Execution comes once goals have been set and alignment achieved. The CEO is not engaged in pricing execution apart from a few large strategic accounts, but remains responsible. Pricing execution means that the strategy is being used to guide pricing decisions, value is being delivered to customers in line with the price, metrics are being gathered and discounting is managed.
Some simple execution questions the CEO can ask:
How is our strategy implemented in pricing design and value communication?
Is pricing aligned for our target segments?
Is the value being delivered to customers appropriate for what we are charging (are we over or under delivering, why?
What is our discounting discipline and how is it being enforced?
Are we capturing the metrics that will let us evolve and optimize our pricing and make predictions about the future?
Building pricing capabilities should be part of the long term plan. Pricing should be part of the competency model for all of the functions engaged. Building capabilities is a key responsibility of the CEO. It is too important to be left to HR or Operations which will generally under invest in strategic levels like pricing competencies. In an Ibbaka survey of pricing excellence, lack of basic pricing knowledge was identified as one of the key barriers to successful pricing. Organizations like the Professional Pricing Society offer a variety of programs that can be used to build up core competencies in this area.
Ethics and fairness have to frame the entire pricing process. An example of a recent failure is Boeing's decision to charge extra for critical safety feature on the Boeing 737 Max. According to the New York Times in the article Doomed Boeing Jets Lacked 2 Safety Features That Company Sold Only As Extras. The planes that crashed in Ethiopia and Indonesia were not equipped with angle of attack indicators or disagree lights, likely for cost reasons. Should safety equipment be optional on planes? On automobiles? Security is a powerful emotional value driver, but there are risks in using it to drive pricing decisions when lives are at stake.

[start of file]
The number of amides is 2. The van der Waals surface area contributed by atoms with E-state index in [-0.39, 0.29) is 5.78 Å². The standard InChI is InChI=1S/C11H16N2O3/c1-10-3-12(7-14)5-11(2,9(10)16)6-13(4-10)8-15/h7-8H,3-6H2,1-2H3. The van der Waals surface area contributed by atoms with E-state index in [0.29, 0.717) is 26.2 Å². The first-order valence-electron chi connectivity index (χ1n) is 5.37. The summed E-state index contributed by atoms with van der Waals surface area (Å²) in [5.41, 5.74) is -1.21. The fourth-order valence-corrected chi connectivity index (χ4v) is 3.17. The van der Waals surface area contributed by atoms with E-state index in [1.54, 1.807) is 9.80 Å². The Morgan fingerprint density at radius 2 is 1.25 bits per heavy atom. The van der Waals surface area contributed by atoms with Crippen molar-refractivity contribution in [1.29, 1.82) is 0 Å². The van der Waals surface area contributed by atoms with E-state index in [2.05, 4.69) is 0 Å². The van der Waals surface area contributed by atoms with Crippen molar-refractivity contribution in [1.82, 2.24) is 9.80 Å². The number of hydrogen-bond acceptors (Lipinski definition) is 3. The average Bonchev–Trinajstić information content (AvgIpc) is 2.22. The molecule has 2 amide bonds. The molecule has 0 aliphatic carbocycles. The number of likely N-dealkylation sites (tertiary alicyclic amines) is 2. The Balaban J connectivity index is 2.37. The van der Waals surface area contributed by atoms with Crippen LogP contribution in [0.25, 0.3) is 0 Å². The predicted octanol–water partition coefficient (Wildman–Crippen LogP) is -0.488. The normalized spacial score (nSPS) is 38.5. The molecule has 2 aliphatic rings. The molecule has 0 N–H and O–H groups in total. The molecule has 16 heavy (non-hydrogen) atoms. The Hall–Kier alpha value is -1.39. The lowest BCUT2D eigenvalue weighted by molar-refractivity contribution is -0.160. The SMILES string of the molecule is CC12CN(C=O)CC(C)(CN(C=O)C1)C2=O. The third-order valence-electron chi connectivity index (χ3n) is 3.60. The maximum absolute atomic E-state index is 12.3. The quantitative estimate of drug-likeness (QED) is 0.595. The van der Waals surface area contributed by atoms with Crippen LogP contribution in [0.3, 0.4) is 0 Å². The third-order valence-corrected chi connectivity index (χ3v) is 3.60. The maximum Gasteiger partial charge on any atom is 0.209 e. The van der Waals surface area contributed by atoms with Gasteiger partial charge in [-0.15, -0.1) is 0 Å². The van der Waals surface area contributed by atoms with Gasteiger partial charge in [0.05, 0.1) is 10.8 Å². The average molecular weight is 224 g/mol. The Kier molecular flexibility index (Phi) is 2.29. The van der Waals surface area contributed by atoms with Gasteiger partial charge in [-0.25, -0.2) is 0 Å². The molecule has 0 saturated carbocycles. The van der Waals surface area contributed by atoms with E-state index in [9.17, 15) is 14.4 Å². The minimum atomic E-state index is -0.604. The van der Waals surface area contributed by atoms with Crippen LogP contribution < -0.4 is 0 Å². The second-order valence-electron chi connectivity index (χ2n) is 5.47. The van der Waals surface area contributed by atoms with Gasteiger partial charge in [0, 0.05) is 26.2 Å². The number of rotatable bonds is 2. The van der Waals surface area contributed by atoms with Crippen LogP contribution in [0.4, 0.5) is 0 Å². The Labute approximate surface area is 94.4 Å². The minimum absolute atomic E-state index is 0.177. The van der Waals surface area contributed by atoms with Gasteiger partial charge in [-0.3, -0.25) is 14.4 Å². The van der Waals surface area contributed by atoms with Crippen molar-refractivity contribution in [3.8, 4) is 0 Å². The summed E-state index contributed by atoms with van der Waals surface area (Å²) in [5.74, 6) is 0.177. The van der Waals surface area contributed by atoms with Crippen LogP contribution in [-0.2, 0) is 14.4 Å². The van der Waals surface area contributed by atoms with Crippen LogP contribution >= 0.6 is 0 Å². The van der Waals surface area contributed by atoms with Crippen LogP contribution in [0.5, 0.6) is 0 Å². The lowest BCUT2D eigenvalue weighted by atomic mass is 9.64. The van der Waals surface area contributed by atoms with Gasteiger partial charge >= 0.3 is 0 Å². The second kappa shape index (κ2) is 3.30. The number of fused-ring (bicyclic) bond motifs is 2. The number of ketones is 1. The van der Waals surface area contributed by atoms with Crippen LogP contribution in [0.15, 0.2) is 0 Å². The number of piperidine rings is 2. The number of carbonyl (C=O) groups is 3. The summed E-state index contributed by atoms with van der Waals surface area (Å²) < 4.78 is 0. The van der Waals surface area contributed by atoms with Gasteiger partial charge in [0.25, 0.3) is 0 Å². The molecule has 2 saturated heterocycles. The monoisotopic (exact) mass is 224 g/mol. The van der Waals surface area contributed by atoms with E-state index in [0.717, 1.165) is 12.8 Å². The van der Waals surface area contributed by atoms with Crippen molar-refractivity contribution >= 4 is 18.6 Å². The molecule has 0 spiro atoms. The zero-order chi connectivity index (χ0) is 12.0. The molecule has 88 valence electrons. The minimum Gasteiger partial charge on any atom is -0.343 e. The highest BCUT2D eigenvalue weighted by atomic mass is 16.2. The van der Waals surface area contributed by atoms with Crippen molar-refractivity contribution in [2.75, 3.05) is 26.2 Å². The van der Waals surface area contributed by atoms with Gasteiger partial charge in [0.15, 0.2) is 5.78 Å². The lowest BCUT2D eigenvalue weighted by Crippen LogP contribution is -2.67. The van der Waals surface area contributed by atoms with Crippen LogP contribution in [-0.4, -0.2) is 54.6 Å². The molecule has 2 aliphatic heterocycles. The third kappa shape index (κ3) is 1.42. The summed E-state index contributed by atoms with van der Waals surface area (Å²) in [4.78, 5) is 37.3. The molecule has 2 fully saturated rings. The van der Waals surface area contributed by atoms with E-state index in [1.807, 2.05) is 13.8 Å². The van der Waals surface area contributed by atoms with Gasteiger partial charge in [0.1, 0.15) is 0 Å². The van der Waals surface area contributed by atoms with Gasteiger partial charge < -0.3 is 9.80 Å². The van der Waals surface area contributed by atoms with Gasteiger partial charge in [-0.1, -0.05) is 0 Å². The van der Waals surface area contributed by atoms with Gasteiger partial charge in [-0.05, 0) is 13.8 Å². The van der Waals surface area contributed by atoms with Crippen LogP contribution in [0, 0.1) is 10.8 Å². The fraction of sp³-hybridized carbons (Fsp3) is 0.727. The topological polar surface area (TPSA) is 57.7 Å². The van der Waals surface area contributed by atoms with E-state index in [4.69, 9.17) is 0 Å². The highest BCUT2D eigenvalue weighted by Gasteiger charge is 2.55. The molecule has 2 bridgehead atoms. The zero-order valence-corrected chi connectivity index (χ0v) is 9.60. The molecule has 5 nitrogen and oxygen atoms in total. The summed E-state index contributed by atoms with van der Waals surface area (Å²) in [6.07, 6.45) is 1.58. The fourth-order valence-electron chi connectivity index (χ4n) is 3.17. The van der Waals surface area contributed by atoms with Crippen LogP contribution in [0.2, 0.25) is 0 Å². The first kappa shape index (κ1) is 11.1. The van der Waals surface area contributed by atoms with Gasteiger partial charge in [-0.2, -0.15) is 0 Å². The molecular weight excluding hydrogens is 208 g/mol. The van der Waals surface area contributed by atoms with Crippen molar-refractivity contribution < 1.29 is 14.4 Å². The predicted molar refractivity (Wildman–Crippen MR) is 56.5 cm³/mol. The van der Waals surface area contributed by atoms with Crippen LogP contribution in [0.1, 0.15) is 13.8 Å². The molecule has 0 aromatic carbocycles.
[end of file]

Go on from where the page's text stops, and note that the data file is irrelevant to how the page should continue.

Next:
In our research we have found that pricing fairness influences willingness to pay. Pricing fairness is the result of
Transparency - Is the pricing model and how it is developed understandable?
Consistency - Are similar customers getting similar value receiving similar prices?
Value - Is the value delivered over time aligned with the price paid?
For more on pricing fairness see Is your pricing fair? And why you should care.
Pricing is too important to leave to chance. Many of the companies that come to us have set prices more or less at random or based on their costs. In some cases, pricing is a ‘frozen accident,’ something that was set for some reason in the past and has never been revisited. This is the responsibility of the CEO. Leadership is needed to make sure that there is a clear pricing strategy, that there is alignment around the strategy and that the team is executing. To do this requires an ongoing investment in capability building and a grounding in ethics and fair pricing.